Will BlackBerry give Android, iPhone a run for their money?
By Dan Butcher
October 15, 2009
The BlackBerry Storm2 has a new OS
With all of the buzz around marketing on the iPhone and Android-enabled devices, there seems to be a sleeping giant left behind in the dust.
Research In Motion’s BlackBerry has quietly become the leader in smartphone market share in North America even though the first incarnation of its much-anticipated Storm was nothing to write home about. Will the touchscreen BlackBerry Storm 2 help RIM gain coveted smartphone marketshare and therefore woo marketers to the platform?
“From my research, to really be successful in the smartphone arena, to be a real market leader, you have to play in both markets, consumer and enterprise,” said Milton Ellis, Aliso Viejo, CA-based senior consultant and vice president of technology, media, entertainment and telecom at Harris Interactive.
“People use smartphones for both pleasure and business, so manufacturers have to have phones with features and form factors that appeal to both markets, and this holds true from teens to adults," he said.
By taking both sides of the market – consumer and enterprise – a smartphone won’t have any trouble wooing marketers to its platform.
Research In Motion's BlackBerry Storm and Storm2 are exclusive to Verizon Wireless
BlackBerry as an ad platform
RIM has received criticism for the BlackBerry’s mobile Internet surfing experience, which some users claim takes too long to load mobile Web sites.
Whether or not that is the case, mobile ad networks are seeing a significant amount of ad impressions and interactions coming from BlackBerry users.
“We’re seeing a lot of campaigns and a lot of advertisers in that space, a lot of high-paying ad campaigns coming from BlackBerry advertisers,” said Krish Arvapally, cofounder/chief technology officer of Mojiva, New York. “Essentially it’s the target market BlackBerry users represent, which is more premium, versus the other platforms such as Samsung or Motorola.
BlackBerry's Tour de force?
“We see a lot of advertisers that promote their product or BlackBerry apps on the BlackBerry phones with mobile advertising,” he said.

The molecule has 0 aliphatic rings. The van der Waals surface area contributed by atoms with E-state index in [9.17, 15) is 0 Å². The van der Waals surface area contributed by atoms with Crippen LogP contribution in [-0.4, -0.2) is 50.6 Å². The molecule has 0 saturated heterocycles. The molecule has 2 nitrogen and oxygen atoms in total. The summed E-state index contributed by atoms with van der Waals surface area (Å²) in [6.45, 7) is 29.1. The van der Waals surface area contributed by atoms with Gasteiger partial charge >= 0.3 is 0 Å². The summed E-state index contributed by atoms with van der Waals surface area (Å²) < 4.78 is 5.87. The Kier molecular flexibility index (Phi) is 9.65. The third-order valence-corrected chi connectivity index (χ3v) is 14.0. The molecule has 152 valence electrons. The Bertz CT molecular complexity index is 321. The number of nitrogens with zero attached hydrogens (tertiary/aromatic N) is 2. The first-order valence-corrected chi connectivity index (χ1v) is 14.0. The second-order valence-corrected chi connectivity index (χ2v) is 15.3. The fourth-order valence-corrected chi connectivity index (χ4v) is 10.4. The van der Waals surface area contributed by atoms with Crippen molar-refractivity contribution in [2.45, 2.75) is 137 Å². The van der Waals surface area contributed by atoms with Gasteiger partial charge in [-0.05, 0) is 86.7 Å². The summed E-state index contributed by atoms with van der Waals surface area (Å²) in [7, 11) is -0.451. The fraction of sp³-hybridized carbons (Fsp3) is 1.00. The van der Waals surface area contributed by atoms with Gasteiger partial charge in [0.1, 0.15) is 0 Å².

Tracking the distribution of smartphone traffic within its network for September 2009, Mojiva found that RIM came in fourth in the U.S. with a little more than 11 percent. It trailed Samsung, Motorola and Apple.
Worldwide, the iPhone was first with 14.42 percent, while BlackBerry came in fifth with 4.31 percent.
Mojiva estimates that more than 10 percent of all mobile phones in the U.S. are BlackBerry devices, although approximately 40 percent of its revenue is coming from BlackBerry devices.
That is because, like the iPhone, it represents an affluent, lucrative target demographic.
Like any smartphone, BlackBerry has its strengths and weaknesses.
“On the pro side, BlackBerry’s target market is premium users, and there are a lot of things you can do with apps designed for BlackBerry, such as enrich productivity,” Mr. Arvapally said. “On the con side, there’s not the critical mass with the general consumer compared to the iPhone.
“There are a lot more apps on the iPhone than the BlalckBerry, but that’s probably changing with App World,” he said. “We’re starting to see an uptick in the promotion that BlackBerry is doing in mobile—we’re seeing good uptake there.”
So, while RIM still has a ways to go in wooing consumers, enterprise users are still a very desirable demographic for advertisers.
As for the Quattro Wireless ad network, the BlackBerry family of smartphones is second in terms of overall volume of ads served.